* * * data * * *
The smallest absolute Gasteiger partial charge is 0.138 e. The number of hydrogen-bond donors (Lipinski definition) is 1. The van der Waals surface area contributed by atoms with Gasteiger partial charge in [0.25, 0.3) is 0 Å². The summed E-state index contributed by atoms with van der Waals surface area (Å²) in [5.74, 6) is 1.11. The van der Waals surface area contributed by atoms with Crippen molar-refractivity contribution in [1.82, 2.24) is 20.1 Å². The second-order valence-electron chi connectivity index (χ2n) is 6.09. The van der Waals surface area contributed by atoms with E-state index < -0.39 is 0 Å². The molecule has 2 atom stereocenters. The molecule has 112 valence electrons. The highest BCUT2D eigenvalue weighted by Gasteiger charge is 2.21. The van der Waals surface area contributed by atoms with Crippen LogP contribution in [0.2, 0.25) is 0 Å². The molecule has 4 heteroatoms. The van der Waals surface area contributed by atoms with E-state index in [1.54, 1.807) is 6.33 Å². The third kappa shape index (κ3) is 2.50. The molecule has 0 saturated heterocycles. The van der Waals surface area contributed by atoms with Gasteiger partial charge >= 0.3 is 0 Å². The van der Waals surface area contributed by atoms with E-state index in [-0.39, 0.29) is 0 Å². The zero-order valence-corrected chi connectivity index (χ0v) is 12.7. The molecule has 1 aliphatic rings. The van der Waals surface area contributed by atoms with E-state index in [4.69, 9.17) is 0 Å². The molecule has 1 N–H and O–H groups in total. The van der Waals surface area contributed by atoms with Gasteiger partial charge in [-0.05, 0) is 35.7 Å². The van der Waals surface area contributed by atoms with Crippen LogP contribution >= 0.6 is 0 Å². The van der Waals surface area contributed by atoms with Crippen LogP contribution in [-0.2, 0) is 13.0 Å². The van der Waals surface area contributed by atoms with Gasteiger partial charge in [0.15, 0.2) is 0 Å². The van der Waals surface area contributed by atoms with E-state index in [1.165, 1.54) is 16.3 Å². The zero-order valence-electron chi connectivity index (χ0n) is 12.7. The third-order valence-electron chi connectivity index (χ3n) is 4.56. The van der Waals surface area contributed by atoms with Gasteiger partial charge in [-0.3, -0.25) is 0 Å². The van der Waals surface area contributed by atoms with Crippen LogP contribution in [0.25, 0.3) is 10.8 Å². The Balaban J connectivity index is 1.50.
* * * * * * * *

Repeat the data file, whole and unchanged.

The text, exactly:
The smallest absolute Gasteiger partial charge is 0.138 e. The number of hydrogen-bond donors (Lipinski definition) is 1. The van der Waals surface area contributed by atoms with Gasteiger partial charge in [0.25, 0.3) is 0 Å². The summed E-state index contributed by atoms with van der Waals surface area (Å²) in [5.74, 6) is 1.11. The van der Waals surface area contributed by atoms with Crippen molar-refractivity contribution in [1.82, 2.24) is 20.1 Å². The second-order valence-electron chi connectivity index (χ2n) is 6.09. The van der Waals surface area contributed by atoms with E-state index < -0.39 is 0 Å². The molecule has 2 atom stereocenters. The molecule has 112 valence electrons. The highest BCUT2D eigenvalue weighted by Gasteiger charge is 2.21. The van der Waals surface area contributed by atoms with Crippen LogP contribution in [0.2, 0.25) is 0 Å². The molecule has 4 heteroatoms. The van der Waals surface area contributed by atoms with E-state index in [1.54, 1.807) is 6.33 Å². The third kappa shape index (κ3) is 2.50. The molecule has 0 saturated heterocycles. The van der Waals surface area contributed by atoms with Gasteiger partial charge >= 0.3 is 0 Å². The van der Waals surface area contributed by atoms with E-state index in [-0.39, 0.29) is 0 Å². The zero-order valence-corrected chi connectivity index (χ0v) is 12.7. The molecule has 1 aliphatic rings. The van der Waals surface area contributed by atoms with E-state index in [4.69, 9.17) is 0 Å². The molecule has 1 N–H and O–H groups in total. The van der Waals surface area contributed by atoms with Gasteiger partial charge in [-0.05, 0) is 35.7 Å². The van der Waals surface area contributed by atoms with Crippen LogP contribution >= 0.6 is 0 Å². The van der Waals surface area contributed by atoms with Crippen LogP contribution in [-0.2, 0) is 13.0 Å². The van der Waals surface area contributed by atoms with Gasteiger partial charge in [0.15, 0.2) is 0 Å². The van der Waals surface area contributed by atoms with E-state index in [1.165, 1.54) is 16.3 Å². The zero-order valence-electron chi connectivity index (χ0n) is 12.7. The third-order valence-electron chi connectivity index (χ3n) is 4.56. The van der Waals surface area contributed by atoms with Gasteiger partial charge in [-0.3, -0.25) is 0 Å². The van der Waals surface area contributed by atoms with Crippen LogP contribution in [0.25, 0.3) is 10.8 Å². The Balaban J connectivity index is 1.50.